What Is the Tort of Battery?
The Tort of Battery Involves Intentional Physical Contact With Another Person Without the Consent of Such Other Person.
Understanding the Physical Contact Constituting As Tortious Battery Including the Applicable Defences Thereto
Battery, in the context of tortious conduct rather than criminal conduct, involves the right to take legal action for violation of the right to experience freedom from unwanted physical contact such as improper touching or forms of violence such as fist fighting. Battery is often confused with assault. Battery may occur without illicit intentions.
The tort of battery requires direct physical contact rather than just a fear of contact (the presence of fear alone may give rise to a tortious assault). The tort of battery may arise in various forms commonly referred to as general battery, sexual battery, or even medical battery. General battery may occur as a result of a fist fight. Sexual battery may arise as a result of a rape. Medical battery may arise as a result of undesired medical procedure. The three types of battery were explained well within the cases of Grech v. Scherrer, 2021 ONSC 6740 (general battery), PP v. DD, 2017 ONCA 180 (sexual battery), and Malette v. Shulman, 1990 CanLII 6868 (medical battery), wherein each it was respectively stated:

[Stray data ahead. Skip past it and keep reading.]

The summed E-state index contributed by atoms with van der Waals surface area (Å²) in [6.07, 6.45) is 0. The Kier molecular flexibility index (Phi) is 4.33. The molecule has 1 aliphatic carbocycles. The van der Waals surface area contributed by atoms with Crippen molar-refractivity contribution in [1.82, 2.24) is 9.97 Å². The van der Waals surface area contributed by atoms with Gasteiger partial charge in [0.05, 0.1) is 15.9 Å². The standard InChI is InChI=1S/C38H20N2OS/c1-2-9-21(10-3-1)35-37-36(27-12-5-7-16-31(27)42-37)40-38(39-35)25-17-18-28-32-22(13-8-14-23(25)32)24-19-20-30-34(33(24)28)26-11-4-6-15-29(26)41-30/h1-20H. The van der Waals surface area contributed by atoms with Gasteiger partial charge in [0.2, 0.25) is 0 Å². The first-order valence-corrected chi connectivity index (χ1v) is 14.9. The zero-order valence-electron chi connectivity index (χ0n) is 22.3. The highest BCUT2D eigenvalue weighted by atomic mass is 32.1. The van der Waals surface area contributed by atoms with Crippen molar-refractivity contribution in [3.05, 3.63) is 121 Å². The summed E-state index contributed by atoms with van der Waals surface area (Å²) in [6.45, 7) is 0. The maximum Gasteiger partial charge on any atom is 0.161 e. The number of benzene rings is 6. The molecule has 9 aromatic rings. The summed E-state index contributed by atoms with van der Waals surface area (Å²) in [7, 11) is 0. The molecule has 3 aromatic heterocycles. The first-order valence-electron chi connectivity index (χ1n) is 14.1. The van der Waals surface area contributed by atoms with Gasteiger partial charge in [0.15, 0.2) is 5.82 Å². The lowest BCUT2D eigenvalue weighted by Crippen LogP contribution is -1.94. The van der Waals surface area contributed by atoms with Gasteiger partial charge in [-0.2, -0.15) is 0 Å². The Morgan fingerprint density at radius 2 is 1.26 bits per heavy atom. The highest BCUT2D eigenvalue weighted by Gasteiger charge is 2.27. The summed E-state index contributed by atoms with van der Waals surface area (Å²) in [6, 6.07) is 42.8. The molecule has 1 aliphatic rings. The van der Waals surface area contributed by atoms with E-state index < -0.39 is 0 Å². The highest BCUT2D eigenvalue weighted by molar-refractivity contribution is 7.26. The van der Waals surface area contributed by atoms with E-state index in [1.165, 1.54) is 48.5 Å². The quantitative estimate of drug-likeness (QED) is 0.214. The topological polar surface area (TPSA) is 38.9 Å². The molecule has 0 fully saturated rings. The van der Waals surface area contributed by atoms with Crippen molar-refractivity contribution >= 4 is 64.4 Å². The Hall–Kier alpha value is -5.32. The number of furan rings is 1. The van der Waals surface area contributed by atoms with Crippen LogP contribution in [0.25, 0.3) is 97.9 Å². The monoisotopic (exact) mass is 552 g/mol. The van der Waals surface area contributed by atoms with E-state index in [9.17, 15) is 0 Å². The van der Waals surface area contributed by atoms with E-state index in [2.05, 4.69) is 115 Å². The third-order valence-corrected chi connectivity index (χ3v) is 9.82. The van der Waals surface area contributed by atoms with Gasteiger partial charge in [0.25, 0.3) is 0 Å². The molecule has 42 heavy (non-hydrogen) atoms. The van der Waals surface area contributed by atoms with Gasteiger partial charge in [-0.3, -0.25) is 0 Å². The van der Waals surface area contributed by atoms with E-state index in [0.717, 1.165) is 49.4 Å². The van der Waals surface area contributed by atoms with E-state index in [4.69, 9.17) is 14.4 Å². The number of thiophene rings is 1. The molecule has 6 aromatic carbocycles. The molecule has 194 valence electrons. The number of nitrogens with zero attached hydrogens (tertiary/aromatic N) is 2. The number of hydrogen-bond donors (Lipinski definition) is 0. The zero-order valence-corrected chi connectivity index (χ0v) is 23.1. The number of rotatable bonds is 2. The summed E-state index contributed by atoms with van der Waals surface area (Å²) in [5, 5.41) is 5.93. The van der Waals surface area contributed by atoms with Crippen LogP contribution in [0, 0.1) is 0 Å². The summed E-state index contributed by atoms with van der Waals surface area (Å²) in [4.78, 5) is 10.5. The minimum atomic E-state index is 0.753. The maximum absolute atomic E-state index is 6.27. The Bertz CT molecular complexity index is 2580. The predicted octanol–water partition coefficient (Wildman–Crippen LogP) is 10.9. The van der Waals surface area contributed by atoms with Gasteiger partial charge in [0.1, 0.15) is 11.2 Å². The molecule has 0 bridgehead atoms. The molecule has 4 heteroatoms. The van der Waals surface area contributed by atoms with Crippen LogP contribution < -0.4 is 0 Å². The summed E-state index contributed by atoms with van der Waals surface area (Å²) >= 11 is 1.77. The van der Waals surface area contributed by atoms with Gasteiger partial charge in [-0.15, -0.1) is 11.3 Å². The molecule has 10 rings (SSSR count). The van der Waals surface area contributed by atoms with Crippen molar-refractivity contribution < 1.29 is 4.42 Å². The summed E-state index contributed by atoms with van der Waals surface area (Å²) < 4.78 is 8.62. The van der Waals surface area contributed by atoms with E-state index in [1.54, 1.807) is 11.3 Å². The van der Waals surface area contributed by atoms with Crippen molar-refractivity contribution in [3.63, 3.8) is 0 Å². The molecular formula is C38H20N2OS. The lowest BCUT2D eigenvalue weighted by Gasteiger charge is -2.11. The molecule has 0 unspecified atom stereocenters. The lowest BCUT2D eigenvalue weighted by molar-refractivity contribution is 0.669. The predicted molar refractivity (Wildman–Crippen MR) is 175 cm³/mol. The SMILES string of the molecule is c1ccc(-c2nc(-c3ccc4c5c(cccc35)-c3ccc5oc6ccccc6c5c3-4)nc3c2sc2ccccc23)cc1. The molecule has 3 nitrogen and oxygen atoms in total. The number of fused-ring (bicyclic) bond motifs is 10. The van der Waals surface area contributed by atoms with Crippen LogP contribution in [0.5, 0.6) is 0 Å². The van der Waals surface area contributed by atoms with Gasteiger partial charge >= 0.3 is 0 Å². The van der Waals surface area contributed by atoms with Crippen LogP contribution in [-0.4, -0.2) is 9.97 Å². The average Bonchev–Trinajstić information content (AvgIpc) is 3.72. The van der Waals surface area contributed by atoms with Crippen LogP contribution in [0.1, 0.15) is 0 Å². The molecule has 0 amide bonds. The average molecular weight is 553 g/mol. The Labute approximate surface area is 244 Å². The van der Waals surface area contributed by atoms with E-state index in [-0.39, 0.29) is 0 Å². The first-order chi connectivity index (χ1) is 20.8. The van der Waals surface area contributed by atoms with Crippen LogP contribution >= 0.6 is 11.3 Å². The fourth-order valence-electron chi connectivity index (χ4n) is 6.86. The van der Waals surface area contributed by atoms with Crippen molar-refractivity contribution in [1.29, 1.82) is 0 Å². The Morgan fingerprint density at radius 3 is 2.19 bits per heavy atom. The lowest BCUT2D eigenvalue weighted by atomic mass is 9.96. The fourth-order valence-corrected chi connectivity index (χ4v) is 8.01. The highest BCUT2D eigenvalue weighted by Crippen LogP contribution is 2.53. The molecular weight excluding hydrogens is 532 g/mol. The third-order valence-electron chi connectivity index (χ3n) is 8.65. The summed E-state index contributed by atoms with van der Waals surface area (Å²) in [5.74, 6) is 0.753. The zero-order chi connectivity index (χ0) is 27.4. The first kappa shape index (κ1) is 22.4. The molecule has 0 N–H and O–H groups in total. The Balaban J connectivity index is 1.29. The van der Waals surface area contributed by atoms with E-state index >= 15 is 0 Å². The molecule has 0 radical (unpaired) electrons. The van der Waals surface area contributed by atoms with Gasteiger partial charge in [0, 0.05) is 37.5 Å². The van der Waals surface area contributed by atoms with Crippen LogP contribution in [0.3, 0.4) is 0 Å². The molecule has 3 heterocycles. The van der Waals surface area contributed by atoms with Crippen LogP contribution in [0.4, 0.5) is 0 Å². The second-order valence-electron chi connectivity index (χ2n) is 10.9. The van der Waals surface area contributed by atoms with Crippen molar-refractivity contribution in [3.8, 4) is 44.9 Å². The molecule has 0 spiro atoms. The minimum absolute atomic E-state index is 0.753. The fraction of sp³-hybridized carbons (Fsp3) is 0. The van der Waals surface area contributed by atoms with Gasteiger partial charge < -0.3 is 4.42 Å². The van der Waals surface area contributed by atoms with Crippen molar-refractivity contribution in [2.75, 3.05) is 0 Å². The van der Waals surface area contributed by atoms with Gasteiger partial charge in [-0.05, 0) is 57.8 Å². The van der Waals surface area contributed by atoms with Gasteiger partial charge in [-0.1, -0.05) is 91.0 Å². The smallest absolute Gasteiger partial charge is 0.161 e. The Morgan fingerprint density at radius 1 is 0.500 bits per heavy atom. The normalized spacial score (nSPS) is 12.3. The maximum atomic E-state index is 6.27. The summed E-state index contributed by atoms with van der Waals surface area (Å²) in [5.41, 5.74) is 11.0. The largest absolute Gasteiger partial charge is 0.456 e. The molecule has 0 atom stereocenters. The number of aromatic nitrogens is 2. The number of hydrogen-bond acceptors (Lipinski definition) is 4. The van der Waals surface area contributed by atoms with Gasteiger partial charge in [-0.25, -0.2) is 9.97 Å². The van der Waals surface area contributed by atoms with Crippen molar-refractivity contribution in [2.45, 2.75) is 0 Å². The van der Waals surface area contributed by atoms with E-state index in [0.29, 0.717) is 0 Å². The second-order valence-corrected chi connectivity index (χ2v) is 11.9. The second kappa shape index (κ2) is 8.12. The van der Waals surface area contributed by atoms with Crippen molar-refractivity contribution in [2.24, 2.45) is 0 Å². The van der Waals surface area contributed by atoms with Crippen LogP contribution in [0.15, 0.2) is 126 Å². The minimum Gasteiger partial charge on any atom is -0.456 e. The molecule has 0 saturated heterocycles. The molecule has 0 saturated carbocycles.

Battery is defined in the text Canadian Tort Law on page 46 as follows,
A person who proves that the defendant made direct physical contact with her person makes her case for battery. The onus then shifts to the defendant to establish that the contact was neither intentional nor negligent; or that the plaintiff consented to the contact or that a reasonable person would think she had consented. This nominate tort protects the interest in bodily security for interference from others. It is sometimes said that the contact must be harmful or offensive, but this is misleading. By definition, any contact beyond the trivial contact that is expected in the course of ordinary life is prima facie offensive if it is non-consensual. Every person’s body is inviolate. The tort protects the integrity of one’s person and does not require proof of further injury.
 In Non-Marine Underwriters, Lloyd's London v. Scalera,  1 S.C.R. 551,  S.C.J. No. 26, 2000 SCC 24, McLachlin J. (as she then was), writing for the majority, set out the purpose and features of the tort of battery, at para. 15: